Why New Year's Resolutions are Bullshit

It’s that time of year again. 2018 is coming to a close and people are starting to think about their big plans are for 2019. If you’ve familiar with the ebb and flow of gym members, then you’re probably bracing yourself for the “resolutioners.” For those not familiar with the term, the resolutioners make up the large influx of people that sign up for a gym membership at the beginning of the year, only to make it a few weeks into the new year before they start to fall off.


Look, there’s nothing wrong with setting goals and then going out after them. In fact, I encourage everyone to continually have goals to go after. If you have to use New Year’s Day as the motivation you need to finally start chasing your goals, then I’m absolutely fine with that. What I don’t want you to do is to become one of the overwhelming statistics that starts off 2019 strong and is then eating ice cream on the couch 3 weeks later. I’ve seen this happen way too often. So how can we change that? First, let’s look at the predictable steps your common New Year’s goal setter makes:


Step 1: Mope about what you didn’t accomplish in 2018

Step 2: Celebrate the New Year

Step 3: Make 1-3 really big goals, promising yourself that THIS is the year to see them through

Step 4: Hit the ground in a full sprint (Going to the gym 5x a week / Cutting out carbs / etc.)

Step 5: Get burnt out after the first few weeks

Step 6: Ease off the throttle and settle back into your old ways


Where did things go wrong? If you ask me, it’s before they even started working on their goals (Step 3). The issue I usually see is that people like to chase after the big goals without first having a plan in place. They like telling their friends that they’re going to lose 50 pounds this year, but don’t have a plan for actually accomplishing it. Having that plan, or rather the lack of having one, is why I believe that most people let their aspirations fizzle out way too soon.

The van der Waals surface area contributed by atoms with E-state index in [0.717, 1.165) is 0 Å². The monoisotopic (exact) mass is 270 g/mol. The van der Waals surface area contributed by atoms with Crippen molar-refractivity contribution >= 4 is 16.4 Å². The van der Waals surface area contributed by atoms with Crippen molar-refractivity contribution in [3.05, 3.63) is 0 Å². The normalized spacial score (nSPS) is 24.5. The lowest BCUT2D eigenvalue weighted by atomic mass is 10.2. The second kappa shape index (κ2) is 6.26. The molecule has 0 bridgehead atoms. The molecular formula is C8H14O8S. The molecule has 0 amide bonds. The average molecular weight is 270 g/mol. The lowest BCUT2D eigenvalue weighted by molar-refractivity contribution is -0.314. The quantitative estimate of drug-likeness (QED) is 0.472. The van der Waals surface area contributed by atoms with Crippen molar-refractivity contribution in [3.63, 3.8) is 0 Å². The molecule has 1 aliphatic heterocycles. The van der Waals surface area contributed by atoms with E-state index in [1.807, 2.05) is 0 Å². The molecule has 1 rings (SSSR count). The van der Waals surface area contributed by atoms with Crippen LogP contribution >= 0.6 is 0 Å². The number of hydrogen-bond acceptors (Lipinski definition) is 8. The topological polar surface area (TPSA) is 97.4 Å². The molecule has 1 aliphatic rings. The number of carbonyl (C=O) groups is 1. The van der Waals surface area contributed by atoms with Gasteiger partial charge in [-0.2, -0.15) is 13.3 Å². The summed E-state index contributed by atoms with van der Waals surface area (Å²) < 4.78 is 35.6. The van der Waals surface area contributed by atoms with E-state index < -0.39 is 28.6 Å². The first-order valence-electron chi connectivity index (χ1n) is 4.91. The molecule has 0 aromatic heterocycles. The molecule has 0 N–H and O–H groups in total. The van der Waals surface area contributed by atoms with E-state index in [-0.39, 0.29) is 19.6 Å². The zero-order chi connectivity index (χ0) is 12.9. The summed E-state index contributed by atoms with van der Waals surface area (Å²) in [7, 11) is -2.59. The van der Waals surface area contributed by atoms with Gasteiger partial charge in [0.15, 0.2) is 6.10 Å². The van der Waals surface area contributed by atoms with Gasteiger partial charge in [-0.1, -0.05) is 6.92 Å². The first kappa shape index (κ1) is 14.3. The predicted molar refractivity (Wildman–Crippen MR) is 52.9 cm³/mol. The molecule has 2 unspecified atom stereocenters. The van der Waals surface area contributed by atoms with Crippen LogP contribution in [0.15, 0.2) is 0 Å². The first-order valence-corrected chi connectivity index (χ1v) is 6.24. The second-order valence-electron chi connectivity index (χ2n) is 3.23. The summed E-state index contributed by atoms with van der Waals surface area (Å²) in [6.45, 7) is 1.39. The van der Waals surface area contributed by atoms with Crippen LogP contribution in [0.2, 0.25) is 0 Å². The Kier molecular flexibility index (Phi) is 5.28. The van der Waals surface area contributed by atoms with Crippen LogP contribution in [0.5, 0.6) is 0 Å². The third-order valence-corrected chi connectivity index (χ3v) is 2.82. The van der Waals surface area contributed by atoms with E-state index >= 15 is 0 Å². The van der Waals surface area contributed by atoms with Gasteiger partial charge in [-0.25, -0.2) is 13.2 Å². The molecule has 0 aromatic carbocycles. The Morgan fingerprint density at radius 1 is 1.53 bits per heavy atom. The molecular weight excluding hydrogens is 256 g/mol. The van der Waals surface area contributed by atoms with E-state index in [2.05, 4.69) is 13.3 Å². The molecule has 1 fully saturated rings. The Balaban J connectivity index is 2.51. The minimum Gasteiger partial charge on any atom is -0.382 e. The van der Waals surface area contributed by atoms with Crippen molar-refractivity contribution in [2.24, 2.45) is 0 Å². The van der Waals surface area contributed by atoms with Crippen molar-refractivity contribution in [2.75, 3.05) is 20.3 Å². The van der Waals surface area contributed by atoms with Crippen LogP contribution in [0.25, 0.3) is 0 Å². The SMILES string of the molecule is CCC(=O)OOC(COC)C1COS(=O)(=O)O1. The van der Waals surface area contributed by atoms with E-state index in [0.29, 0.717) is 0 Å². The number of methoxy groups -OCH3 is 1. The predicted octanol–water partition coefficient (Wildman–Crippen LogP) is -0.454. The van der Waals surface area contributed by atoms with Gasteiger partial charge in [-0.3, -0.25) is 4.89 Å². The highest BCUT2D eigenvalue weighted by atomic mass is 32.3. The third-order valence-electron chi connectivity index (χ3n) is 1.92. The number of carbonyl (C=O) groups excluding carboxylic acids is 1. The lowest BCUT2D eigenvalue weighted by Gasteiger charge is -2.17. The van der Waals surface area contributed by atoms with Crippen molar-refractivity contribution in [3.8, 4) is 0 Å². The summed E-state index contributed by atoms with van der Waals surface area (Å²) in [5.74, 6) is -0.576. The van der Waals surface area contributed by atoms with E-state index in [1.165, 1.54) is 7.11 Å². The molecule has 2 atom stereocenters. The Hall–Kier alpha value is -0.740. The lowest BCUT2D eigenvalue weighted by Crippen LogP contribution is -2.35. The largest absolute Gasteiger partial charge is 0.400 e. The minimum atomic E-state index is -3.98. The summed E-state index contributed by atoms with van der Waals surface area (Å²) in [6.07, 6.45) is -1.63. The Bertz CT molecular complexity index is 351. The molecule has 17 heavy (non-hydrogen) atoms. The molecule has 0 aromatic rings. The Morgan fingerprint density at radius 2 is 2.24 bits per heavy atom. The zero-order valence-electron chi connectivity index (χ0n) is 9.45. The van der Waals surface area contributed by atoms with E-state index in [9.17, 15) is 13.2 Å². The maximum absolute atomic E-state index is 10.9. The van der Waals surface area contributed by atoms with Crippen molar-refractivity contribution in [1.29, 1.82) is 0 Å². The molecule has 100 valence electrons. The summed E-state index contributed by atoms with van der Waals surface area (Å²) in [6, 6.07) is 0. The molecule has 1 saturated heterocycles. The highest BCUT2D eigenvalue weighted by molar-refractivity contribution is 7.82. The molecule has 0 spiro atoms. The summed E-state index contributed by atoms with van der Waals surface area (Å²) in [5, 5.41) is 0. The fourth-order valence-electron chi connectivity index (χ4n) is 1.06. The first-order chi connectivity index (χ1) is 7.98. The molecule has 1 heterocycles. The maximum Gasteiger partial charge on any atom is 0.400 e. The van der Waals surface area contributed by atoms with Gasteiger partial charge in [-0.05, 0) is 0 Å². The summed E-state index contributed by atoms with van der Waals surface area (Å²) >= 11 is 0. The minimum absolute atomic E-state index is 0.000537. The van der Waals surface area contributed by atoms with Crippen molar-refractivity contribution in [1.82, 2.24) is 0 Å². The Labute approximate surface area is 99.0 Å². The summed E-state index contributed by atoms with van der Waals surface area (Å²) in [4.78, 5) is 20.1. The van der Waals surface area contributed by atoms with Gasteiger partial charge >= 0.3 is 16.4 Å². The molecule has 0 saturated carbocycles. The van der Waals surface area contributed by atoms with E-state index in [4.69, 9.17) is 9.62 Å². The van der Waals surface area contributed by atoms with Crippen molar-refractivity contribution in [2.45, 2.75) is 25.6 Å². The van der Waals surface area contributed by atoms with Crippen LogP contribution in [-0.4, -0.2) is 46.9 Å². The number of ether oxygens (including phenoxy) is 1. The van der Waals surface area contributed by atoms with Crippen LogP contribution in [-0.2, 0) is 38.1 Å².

The key to actually accomplishing what you want in 2019 is to have lazar focus and a plan in plan before you even get started. You want to have smaller checkpoints in place that will make that big goal seem more manageable. If the big goal is to lose 50 pounds in 2019, your goal for January might be to lose 4-5 pounds. Focusing only on the big goal at the end is the best to get frustrated and burnt out long before you get close to hitting it. So let’s reformat the steps to make sure you have a successful 2019:


Step 1: Accept that you didn’t accomplish everything you wanted to in 2018

Step 2: Celebrate the New Year

Step 3: Think of 1-2 meaningful goals that would improve your life for 2019

Step 4: Start creating a plan to accomplish it (Bi-weekly and monthly checkpoints)

Step 5: Begin by gradually working towards them (Habits take time to develop and your body needs time to adapt to new stresses)

Step 6: Remind yourself that there is no quick path to success, and that small changes snowball into big changes over time.

Jon Griffith specializes in optimizing performance for firefighters, police, EMS, and military personnel. He is a personal trainer, strength & conditioning specialist, full-time firefighter, and former U.S. Army infantryman. Join the movement to ensure all emergency responders are physically and mentally prepared to face the challenges in their day brings by following Max Fortitude Fitness on Facebook.